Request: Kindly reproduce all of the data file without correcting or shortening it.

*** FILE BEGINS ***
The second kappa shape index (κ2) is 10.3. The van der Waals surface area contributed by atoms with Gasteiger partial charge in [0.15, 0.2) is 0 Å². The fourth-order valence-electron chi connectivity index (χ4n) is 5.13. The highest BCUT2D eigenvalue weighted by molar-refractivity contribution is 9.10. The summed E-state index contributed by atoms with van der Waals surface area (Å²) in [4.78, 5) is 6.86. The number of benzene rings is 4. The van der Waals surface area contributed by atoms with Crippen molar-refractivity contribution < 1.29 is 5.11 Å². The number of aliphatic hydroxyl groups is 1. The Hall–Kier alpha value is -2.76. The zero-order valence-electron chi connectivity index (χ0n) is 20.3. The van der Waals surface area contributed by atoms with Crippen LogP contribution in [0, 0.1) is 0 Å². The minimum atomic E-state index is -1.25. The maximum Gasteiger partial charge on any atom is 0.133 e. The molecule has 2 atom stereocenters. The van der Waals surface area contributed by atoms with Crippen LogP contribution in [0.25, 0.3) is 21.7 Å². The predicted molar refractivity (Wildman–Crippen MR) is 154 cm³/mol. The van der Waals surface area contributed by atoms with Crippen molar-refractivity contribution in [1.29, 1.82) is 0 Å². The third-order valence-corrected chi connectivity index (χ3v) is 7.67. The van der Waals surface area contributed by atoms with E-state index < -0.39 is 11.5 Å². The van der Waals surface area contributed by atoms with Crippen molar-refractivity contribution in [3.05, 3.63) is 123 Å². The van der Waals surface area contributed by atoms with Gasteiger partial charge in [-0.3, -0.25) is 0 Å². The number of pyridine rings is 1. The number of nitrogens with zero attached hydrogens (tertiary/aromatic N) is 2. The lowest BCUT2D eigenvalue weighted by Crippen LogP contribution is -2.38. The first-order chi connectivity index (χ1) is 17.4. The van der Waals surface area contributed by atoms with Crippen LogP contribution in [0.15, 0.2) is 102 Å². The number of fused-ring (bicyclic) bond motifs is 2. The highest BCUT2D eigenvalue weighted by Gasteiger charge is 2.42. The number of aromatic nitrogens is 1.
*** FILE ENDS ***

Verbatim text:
The second kappa shape index (κ2) is 10.3. The van der Waals surface area contributed by atoms with Gasteiger partial charge in [0.15, 0.2) is 0 Å². The fourth-order valence-electron chi connectivity index (χ4n) is 5.13. The highest BCUT2D eigenvalue weighted by molar-refractivity contribution is 9.10. The summed E-state index contributed by atoms with van der Waals surface area (Å²) in [4.78, 5) is 6.86. The number of benzene rings is 4. The van der Waals surface area contributed by atoms with Crippen molar-refractivity contribution < 1.29 is 5.11 Å². The number of aliphatic hydroxyl groups is 1. The Hall–Kier alpha value is -2.76. The zero-order valence-electron chi connectivity index (χ0n) is 20.3. The van der Waals surface area contributed by atoms with Crippen LogP contribution in [0, 0.1) is 0 Å². The minimum atomic E-state index is -1.25. The maximum Gasteiger partial charge on any atom is 0.133 e. The molecule has 2 atom stereocenters. The van der Waals surface area contributed by atoms with Crippen LogP contribution in [0.25, 0.3) is 21.7 Å². The predicted molar refractivity (Wildman–Crippen MR) is 154 cm³/mol. The van der Waals surface area contributed by atoms with Crippen molar-refractivity contribution in [1.29, 1.82) is 0 Å². The third-order valence-corrected chi connectivity index (χ3v) is 7.67. The van der Waals surface area contributed by atoms with E-state index < -0.39 is 11.5 Å². The van der Waals surface area contributed by atoms with Crippen molar-refractivity contribution in [3.05, 3.63) is 123 Å². The van der Waals surface area contributed by atoms with Gasteiger partial charge in [-0.3, -0.25) is 0 Å². The number of pyridine rings is 1. The number of nitrogens with zero attached hydrogens (tertiary/aromatic N) is 2. The lowest BCUT2D eigenvalue weighted by Crippen LogP contribution is -2.38. The first-order chi connectivity index (χ1) is 17.4. The van der Waals surface area contributed by atoms with Crippen LogP contribution in [0.15, 0.2) is 102 Å². The number of fused-ring (bicyclic) bond motifs is 2. The highest BCUT2D eigenvalue weighted by Gasteiger charge is 2.42. The number of aromatic nitrogens is 1.